I remember my writing ritual as a kid. I’d rush my homework (well, rush most of it and leave what I figured I could get away with not doing), then would open a Word document, put on some music and start writing.
I couldn’t just have any music playing, some artists worked better than others. Was never a fan of rock or Bjork. I gave hip-hop a chance, but my writing, already cuss-ridden, got a whole lot more profane. After a bit of trial and error, I settled for upbeat, unoffensive pop. So long as the music played, the writing flowed. And the artist who got the most spins? I’m not ashamed of it — but judging by the looks I get from people I tell, I should be — the artist was Dannii Minogue.
I remember making a joke about it at one of my first speaking events at the State Library of Victoria. To this day, co-speaker Michael Gerard Bauer pokes fun at me for liking the other Minogue, and worse, for admitting it.
There are two reasons why I think Dannii Minogue’s Neon Nights album worked so well to alleviate any writer’s block. One, it was released around the time that my writing passion became an obsession, so it got most of its spins while I wrote feverishly. I guess my body associates the album with writing now. And two, that album was a gift I received from the now-deceased friend I went on to dedicate Loathing Lola to. The album reminded me of the morning he surprised me with it at school (and you know, back when we didn’t have jobs, someone spending $20 on someone else’s birthday was kind of a big deal), and of him, and it just brings with it a wealth of positive feeling. And just playing it, I felt good. I felt inspired.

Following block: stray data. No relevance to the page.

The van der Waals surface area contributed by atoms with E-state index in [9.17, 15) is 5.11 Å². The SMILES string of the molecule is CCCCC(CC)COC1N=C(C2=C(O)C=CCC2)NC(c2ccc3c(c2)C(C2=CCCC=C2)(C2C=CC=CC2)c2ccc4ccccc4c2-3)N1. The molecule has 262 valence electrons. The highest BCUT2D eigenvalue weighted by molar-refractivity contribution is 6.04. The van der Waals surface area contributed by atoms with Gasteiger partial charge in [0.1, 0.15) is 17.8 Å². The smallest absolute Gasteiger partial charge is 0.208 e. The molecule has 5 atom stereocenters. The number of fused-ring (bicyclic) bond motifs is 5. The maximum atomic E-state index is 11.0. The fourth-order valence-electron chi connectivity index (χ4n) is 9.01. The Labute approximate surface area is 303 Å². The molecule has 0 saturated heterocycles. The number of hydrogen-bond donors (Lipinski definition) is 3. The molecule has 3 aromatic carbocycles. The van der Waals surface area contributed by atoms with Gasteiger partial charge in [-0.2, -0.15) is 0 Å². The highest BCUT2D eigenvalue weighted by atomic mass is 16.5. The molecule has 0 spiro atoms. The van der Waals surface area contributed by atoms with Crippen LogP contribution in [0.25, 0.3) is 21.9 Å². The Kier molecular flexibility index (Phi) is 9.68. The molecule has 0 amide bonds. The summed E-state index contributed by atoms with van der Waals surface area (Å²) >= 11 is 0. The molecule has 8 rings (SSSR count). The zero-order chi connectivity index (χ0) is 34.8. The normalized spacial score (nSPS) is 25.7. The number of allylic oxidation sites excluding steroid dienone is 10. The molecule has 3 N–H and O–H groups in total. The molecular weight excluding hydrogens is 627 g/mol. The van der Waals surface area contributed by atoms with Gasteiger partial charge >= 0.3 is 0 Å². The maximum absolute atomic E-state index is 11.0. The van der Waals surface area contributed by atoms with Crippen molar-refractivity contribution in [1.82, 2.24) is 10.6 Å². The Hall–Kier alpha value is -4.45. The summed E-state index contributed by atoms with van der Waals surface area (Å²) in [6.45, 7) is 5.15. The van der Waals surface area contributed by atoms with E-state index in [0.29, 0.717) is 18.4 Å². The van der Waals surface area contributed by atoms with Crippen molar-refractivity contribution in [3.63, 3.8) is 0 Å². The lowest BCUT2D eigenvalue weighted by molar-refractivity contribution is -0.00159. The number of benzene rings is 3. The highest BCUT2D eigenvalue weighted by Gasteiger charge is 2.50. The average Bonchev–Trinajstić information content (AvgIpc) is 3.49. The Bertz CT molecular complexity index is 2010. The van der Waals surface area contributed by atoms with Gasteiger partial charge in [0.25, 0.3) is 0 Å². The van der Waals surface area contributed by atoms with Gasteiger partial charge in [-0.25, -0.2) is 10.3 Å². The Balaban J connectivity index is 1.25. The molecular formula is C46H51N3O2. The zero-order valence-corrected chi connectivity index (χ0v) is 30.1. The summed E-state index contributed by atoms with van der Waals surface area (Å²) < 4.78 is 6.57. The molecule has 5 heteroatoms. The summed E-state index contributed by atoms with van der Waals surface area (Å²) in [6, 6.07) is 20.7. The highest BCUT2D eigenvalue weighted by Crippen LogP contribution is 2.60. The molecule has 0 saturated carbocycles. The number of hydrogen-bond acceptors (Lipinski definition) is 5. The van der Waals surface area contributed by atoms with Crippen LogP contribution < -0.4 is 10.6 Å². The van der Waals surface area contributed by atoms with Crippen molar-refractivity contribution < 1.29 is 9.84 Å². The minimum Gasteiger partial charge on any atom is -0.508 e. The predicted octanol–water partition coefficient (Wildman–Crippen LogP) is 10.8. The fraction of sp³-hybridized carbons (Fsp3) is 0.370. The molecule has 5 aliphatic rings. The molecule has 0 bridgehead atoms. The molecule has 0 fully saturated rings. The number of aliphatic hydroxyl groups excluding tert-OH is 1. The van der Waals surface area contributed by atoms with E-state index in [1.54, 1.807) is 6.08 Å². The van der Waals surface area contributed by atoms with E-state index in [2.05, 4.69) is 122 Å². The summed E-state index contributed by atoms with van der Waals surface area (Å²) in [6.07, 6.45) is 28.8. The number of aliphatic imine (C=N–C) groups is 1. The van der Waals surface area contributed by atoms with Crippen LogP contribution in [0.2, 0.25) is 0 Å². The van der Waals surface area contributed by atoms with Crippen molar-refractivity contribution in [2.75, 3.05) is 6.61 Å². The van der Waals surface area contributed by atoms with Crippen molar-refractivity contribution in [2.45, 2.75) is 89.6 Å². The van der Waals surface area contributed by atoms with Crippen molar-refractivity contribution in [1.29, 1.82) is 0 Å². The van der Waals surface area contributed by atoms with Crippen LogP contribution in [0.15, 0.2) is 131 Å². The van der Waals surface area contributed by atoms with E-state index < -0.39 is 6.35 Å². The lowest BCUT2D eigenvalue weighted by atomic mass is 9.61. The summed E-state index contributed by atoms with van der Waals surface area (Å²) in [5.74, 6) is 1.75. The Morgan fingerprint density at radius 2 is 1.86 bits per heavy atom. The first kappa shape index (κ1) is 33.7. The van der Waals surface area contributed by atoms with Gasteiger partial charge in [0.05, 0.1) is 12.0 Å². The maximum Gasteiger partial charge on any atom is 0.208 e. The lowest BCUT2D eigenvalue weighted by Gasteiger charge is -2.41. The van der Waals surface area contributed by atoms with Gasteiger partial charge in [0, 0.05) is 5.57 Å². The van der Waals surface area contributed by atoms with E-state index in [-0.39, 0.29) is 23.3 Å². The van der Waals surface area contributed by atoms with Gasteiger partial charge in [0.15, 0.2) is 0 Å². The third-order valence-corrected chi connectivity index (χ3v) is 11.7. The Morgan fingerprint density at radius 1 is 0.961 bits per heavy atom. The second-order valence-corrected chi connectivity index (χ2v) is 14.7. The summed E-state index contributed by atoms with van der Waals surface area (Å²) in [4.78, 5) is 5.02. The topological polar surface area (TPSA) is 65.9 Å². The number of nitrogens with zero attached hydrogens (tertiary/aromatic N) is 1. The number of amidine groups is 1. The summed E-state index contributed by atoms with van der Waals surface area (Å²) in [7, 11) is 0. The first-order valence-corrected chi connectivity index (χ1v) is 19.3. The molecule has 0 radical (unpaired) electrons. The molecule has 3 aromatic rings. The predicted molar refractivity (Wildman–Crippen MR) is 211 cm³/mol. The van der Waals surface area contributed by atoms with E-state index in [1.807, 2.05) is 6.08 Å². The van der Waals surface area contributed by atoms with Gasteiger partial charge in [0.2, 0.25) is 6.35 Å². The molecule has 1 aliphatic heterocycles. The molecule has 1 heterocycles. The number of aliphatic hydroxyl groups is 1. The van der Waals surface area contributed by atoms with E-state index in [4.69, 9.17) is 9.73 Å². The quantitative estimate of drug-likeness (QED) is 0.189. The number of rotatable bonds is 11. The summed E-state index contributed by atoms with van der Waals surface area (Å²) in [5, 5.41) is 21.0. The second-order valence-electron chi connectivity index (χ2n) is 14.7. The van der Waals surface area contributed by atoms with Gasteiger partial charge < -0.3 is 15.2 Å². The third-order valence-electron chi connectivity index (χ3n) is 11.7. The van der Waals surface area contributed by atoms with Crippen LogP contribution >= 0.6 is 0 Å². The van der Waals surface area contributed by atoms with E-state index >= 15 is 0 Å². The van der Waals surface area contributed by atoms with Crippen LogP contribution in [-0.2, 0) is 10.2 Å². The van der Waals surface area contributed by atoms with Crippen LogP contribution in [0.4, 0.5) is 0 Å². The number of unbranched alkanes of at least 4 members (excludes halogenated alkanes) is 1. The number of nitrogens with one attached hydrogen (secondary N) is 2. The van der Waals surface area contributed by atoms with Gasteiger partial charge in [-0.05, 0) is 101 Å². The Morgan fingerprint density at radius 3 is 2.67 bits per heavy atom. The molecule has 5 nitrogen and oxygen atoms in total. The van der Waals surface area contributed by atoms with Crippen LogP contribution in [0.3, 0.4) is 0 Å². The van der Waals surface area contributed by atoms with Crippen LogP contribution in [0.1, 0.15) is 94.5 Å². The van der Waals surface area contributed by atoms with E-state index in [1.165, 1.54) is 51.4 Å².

So, you could say, Dannii Minogue acted as a kind of muse.
I attended the launch for Dannii’s new 3-part documentary for FOX8, Dannii Minogue: Style Queen, during the week. The series covers everything from her writing her autobiography, to her pregnancy and her launching her new fashion label. I decided that while I had her in close proximity, I was going to introduce myself to my muse.
Of course, all while hiding the CD-shaped bulge in my left pants pocket.
So I approached Dannii, and we spoke for a little while (read: a couple of minutes). She signed my CD, and I eventually worked up the courage to tell her that I was a children’s author, and that her album fuelled my writing. It inspired me.
And she didn’t brush me off. First, she gushed. Then, she joked: “‘Put The Needle On It’… inspired… a children’s book?” We laughed, I told her it’s young-adult. She lamented not having a genre for that age group when she was growing up. I asked to take a photo. She said, “Sure.” She put her arm around my back. I, having an epic out-of-body experience, returned the favour.
And then it was somebody else’s turn. We said good-bye. The odds are, she’s forgotten about me already. But you know what? For three minutes, I had my muse’s complete attention. And in those three minutes, I got to say thank you, albeit breathily and briefly, for her helping me achieve my dream.